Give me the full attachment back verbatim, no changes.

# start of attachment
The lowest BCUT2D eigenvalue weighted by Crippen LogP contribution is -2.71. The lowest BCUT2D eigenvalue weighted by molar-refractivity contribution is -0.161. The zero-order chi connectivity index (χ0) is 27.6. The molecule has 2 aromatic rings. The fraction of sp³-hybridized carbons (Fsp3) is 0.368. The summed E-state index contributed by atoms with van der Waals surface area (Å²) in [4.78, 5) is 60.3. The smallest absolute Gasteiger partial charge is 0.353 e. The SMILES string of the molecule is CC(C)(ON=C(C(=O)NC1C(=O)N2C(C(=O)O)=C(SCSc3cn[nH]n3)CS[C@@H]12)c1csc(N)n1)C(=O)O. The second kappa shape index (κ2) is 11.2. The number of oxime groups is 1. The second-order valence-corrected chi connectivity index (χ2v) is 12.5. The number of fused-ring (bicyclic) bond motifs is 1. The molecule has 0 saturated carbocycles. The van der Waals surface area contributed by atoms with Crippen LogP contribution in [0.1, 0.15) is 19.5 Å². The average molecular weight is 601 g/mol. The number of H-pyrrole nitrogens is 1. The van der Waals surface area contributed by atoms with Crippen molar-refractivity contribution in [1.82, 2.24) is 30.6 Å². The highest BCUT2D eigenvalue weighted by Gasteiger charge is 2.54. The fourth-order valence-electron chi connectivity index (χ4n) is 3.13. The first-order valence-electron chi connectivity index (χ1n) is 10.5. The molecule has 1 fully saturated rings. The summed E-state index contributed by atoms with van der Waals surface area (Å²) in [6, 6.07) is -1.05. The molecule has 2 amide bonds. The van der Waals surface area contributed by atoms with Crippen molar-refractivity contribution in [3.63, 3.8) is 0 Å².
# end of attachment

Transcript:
The lowest BCUT2D eigenvalue weighted by Crippen LogP contribution is -2.71. The lowest BCUT2D eigenvalue weighted by molar-refractivity contribution is -0.161. The zero-order chi connectivity index (χ0) is 27.6. The molecule has 2 aromatic rings. The fraction of sp³-hybridized carbons (Fsp3) is 0.368. The summed E-state index contributed by atoms with van der Waals surface area (Å²) in [4.78, 5) is 60.3. The smallest absolute Gasteiger partial charge is 0.353 e. The SMILES string of the molecule is CC(C)(ON=C(C(=O)NC1C(=O)N2C(C(=O)O)=C(SCSc3cn[nH]n3)CS[C@@H]12)c1csc(N)n1)C(=O)O. The second kappa shape index (κ2) is 11.2. The number of oxime groups is 1. The second-order valence-corrected chi connectivity index (χ2v) is 12.5. The number of fused-ring (bicyclic) bond motifs is 1. The molecule has 0 saturated carbocycles. The van der Waals surface area contributed by atoms with Crippen LogP contribution in [0.1, 0.15) is 19.5 Å². The average molecular weight is 601 g/mol. The number of H-pyrrole nitrogens is 1. The van der Waals surface area contributed by atoms with Crippen molar-refractivity contribution in [1.82, 2.24) is 30.6 Å². The highest BCUT2D eigenvalue weighted by Gasteiger charge is 2.54. The fourth-order valence-electron chi connectivity index (χ4n) is 3.13. The first-order valence-electron chi connectivity index (χ1n) is 10.5. The molecule has 1 fully saturated rings. The summed E-state index contributed by atoms with van der Waals surface area (Å²) in [6, 6.07) is -1.05. The molecule has 2 amide bonds. The van der Waals surface area contributed by atoms with Crippen molar-refractivity contribution in [3.63, 3.8) is 0 Å².